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Why Routine Matters in Midlife

It’s a mystery to me how we can so easily fall into habits and routines that are so bad for us. The habits that feel good like sleeping in, binge-watching an entire series of Schitt’s Creek on Netflix (ALL the love for Schitt's Creek!), or drinking too much coffee to get through the day. Why is it so difficult to get in routines of waking at the same time every single day of the week (yes, including weekends!), to take the supplements that will benefit our bodies, and to create schedules that are realistic and beneficial to our goals and lifestyle?


Whatever bad habits we’ve found comfort in, it’s not too late to create better ones. In fact, whether you are a midlife, perimenopause, menopause, SAHM, home-schooling, career, or retired woman, it’s safe to say better habits are worth the time it takes to create. For those of us in perimenopause, dealing with the absolutely unpredictable nature of the very bodies and minds we inhabit, routines can save our sanity.


During perimenopause, our bodies don’t have a 28-day calendar. We can’t predict when those mood swings are going to be most prevalent. We can’t look at a calendar and know which days are best to go on that beach vacation. We never even know when we’re going do an about face in the grocery store to avoid talking to an acquaintance because we’re currently having a hot flash and we gained another 6 pounds overnight and we just can’t deal with looking another human in the eye and pretending like there isn’t a searing flame forcing it’s way through our torso.


I’m (slowly) learning that routines can save the day and I believe the biggest reason is that a daily routine is the one thing I can control, to an extent. When everything about my body is whacky beyond comprehension, I can at least find comfort in the daily habits that I can develop to give me some peace of mind knowing that I can create certain aspects of my day that I can rely on.


Be encouraged that routines don’t have to look like a 5am workout, a 6am mindfulness moment followed by a pinterest-worthy breakfast, and arriving at the office by 7am. Routines are anything you want them to be, but whatever they are, create them. Right now, I’m loving my routine of being up by 7:30 enjoying a cup of coffee with my bible in front of me while I search for a bit of scripture I can stay mindful of throughout the day. However, I want to add 30 minutes of daily exercise so I’m working at determining the best time of day for me to add that in. Whatever routines we want to change, let’s do things one at a time. Adding a new routine of exercise, healthy eating, eliminating coffee and sugar, and meal prepping all at once is a recipe for failure. Sure, we’d all love to do those things (minus eliminating coffee) and we can be successful at it if we are realistic about our capabilities and our mindset.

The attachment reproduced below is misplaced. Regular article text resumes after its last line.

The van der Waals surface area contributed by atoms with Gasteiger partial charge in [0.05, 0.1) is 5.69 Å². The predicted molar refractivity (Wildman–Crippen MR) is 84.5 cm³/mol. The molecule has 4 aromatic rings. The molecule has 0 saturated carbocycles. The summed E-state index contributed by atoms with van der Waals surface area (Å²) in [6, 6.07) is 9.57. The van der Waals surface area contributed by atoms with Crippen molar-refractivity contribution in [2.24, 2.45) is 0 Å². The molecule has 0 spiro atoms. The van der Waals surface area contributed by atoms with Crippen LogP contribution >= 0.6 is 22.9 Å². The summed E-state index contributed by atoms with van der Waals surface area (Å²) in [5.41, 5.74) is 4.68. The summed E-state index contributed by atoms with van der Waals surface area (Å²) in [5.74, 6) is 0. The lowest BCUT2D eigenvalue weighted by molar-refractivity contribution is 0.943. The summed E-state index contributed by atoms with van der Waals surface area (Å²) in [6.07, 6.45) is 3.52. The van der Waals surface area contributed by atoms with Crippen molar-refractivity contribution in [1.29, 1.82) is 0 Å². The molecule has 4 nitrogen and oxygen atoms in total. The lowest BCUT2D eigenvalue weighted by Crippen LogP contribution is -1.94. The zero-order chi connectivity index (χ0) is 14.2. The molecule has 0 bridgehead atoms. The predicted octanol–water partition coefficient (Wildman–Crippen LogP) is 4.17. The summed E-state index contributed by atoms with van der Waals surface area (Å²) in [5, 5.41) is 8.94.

Mastering one new habit at a time in our routines gives us a little taste of success and confidence that we can be successful at the next one. It doesn’t have to be all or nothing. It just has to be small and consistent steps forward. Remember that part of the goal of incorporating new routines is to help create something reliable and consistent in your life, and it should be something that makes you feel good, not another thing that you beat yourself up over. We’re navigating a lot of unknowns, a lot of issues that quite simply can bring us down and keep us there if we’re not careful. Commit to yourself to start one new routine and decide how frequent it will be. Routines can be daily, weekly, monthly, 2 times per week…whatever you decide is realistic and beneficial for you. Once you’ve developed a solid commitment you can always add to the frequency to build up to daily routines.


Creating new routines
Don't just hope for change. Create an action plan.

Action Item: Think of one thing you’ve had on your mind that you’ve wanted to start doing consistently. Write it down. Now write down how much time it requires, how often, and what time of day. Finally, look at your schedule and determine one day this week that will realistically work for you to do that thing. Commit to it, do it, and then decide if it’s something you want to continue committing to. If it is, add it to your calendar for the days and times that work for you to continue it. Journal it for a month to document your thoughts and feelings on creating a new routine.

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